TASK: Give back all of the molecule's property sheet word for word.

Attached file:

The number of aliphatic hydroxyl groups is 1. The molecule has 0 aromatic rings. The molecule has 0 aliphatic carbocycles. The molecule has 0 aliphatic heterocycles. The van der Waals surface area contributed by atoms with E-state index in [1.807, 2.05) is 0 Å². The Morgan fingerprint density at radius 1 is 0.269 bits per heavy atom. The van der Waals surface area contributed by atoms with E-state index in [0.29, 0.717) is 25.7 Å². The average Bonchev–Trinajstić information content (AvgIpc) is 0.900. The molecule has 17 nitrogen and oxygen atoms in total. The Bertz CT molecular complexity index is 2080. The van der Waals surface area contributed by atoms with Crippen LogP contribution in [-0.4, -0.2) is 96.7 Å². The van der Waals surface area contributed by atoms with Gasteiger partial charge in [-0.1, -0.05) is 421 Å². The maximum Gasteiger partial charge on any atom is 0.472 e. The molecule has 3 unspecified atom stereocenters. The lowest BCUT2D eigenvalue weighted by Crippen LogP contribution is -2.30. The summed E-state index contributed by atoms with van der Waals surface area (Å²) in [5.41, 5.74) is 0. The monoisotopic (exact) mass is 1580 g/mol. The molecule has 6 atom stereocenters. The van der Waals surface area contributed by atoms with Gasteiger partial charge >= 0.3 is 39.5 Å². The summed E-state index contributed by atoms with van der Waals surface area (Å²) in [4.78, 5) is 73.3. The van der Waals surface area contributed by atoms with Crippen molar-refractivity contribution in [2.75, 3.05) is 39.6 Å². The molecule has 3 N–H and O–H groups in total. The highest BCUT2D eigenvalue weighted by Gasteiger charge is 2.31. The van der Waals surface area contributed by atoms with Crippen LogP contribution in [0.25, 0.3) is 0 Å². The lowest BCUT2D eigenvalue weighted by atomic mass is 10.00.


The number of aliphatic hydroxyl groups is 1. The molecule has 0 aromatic rings. The molecule has 0 aliphatic carbocycles. The molecule has 0 aliphatic heterocycles. The van der Waals surface area contributed by atoms with E-state index in [1.807, 2.05) is 0 Å². The Morgan fingerprint density at radius 1 is 0.269 bits per heavy atom. The van der Waals surface area contributed by atoms with E-state index in [0.29, 0.717) is 25.7 Å². The average Bonchev–Trinajstić information content (AvgIpc) is 0.900. The molecule has 17 nitrogen and oxygen atoms in total. The Bertz CT molecular complexity index is 2080. The van der Waals surface area contributed by atoms with Crippen LogP contribution in [-0.4, -0.2) is 96.7 Å². The van der Waals surface area contributed by atoms with Gasteiger partial charge in [-0.1, -0.05) is 421 Å². The maximum Gasteiger partial charge on any atom is 0.472 e. The molecule has 3 unspecified atom stereocenters. The lowest BCUT2D eigenvalue weighted by Crippen LogP contribution is -2.30. The summed E-state index contributed by atoms with van der Waals surface area (Å²) in [5.41, 5.74) is 0. The monoisotopic (exact) mass is 1580 g/mol. The molecule has 6 atom stereocenters. The van der Waals surface area contributed by atoms with Gasteiger partial charge >= 0.3 is 39.5 Å². The summed E-state index contributed by atoms with van der Waals surface area (Å²) in [4.78, 5) is 73.3. The van der Waals surface area contributed by atoms with Crippen molar-refractivity contribution in [2.75, 3.05) is 39.6 Å². The molecule has 3 N–H and O–H groups in total. The highest BCUT2D eigenvalue weighted by Gasteiger charge is 2.31. The van der Waals surface area contributed by atoms with Crippen LogP contribution in [0.25, 0.3) is 0 Å². The lowest BCUT2D eigenvalue weighted by atomic mass is 10.00.